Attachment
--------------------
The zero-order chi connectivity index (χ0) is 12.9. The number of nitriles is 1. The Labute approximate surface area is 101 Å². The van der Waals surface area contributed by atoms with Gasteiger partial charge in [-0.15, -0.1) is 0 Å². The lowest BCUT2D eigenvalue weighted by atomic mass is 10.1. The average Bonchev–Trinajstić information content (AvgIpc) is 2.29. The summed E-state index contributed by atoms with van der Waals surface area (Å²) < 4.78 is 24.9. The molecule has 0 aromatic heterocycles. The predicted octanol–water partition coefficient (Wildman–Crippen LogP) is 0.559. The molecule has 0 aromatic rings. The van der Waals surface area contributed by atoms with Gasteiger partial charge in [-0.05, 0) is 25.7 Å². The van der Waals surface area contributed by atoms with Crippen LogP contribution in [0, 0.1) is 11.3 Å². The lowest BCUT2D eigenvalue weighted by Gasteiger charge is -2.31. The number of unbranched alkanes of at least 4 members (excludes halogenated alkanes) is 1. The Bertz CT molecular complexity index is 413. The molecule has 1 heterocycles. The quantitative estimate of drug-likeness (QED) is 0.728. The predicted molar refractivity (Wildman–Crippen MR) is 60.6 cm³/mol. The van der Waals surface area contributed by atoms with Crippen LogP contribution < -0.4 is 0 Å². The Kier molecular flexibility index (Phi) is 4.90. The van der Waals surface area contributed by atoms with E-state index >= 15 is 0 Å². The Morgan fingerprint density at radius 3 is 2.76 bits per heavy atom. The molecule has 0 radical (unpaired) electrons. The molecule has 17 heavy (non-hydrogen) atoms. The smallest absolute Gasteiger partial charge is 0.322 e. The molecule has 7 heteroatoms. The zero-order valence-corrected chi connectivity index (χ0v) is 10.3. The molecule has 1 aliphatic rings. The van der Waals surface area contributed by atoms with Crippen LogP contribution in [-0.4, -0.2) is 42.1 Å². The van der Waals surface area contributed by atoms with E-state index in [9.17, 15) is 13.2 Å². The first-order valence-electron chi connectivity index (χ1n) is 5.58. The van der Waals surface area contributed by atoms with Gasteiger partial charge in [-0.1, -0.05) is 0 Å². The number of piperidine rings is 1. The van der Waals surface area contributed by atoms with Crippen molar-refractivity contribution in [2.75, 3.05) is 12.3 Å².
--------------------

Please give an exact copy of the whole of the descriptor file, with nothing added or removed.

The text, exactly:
The zero-order chi connectivity index (χ0) is 12.9. The number of nitriles is 1. The Labute approximate surface area is 101 Å². The van der Waals surface area contributed by atoms with Gasteiger partial charge in [-0.15, -0.1) is 0 Å². The lowest BCUT2D eigenvalue weighted by atomic mass is 10.1. The average Bonchev–Trinajstić information content (AvgIpc) is 2.29. The summed E-state index contributed by atoms with van der Waals surface area (Å²) < 4.78 is 24.9. The molecule has 0 aromatic heterocycles. The predicted octanol–water partition coefficient (Wildman–Crippen LogP) is 0.559. The molecule has 0 aromatic rings. The van der Waals surface area contributed by atoms with Gasteiger partial charge in [-0.05, 0) is 25.7 Å². The van der Waals surface area contributed by atoms with Crippen LogP contribution in [0, 0.1) is 11.3 Å². The lowest BCUT2D eigenvalue weighted by Gasteiger charge is -2.31. The number of unbranched alkanes of at least 4 members (excludes halogenated alkanes) is 1. The Bertz CT molecular complexity index is 413. The molecule has 1 heterocycles. The quantitative estimate of drug-likeness (QED) is 0.728. The predicted molar refractivity (Wildman–Crippen MR) is 60.6 cm³/mol. The van der Waals surface area contributed by atoms with Crippen LogP contribution < -0.4 is 0 Å². The Kier molecular flexibility index (Phi) is 4.90. The van der Waals surface area contributed by atoms with E-state index >= 15 is 0 Å². The Morgan fingerprint density at radius 3 is 2.76 bits per heavy atom. The molecule has 0 radical (unpaired) electrons. The molecule has 17 heavy (non-hydrogen) atoms. The smallest absolute Gasteiger partial charge is 0.322 e. The molecule has 7 heteroatoms. The zero-order valence-corrected chi connectivity index (χ0v) is 10.3. The molecule has 1 aliphatic rings. The van der Waals surface area contributed by atoms with Crippen LogP contribution in [-0.4, -0.2) is 42.1 Å². The van der Waals surface area contributed by atoms with E-state index in [9.17, 15) is 13.2 Å². The first-order valence-electron chi connectivity index (χ1n) is 5.58. The van der Waals surface area contributed by atoms with Gasteiger partial charge in [-0.1, -0.05) is 0 Å². The number of piperidine rings is 1. The van der Waals surface area contributed by atoms with Crippen molar-refractivity contribution in [2.75, 3.05) is 12.3 Å².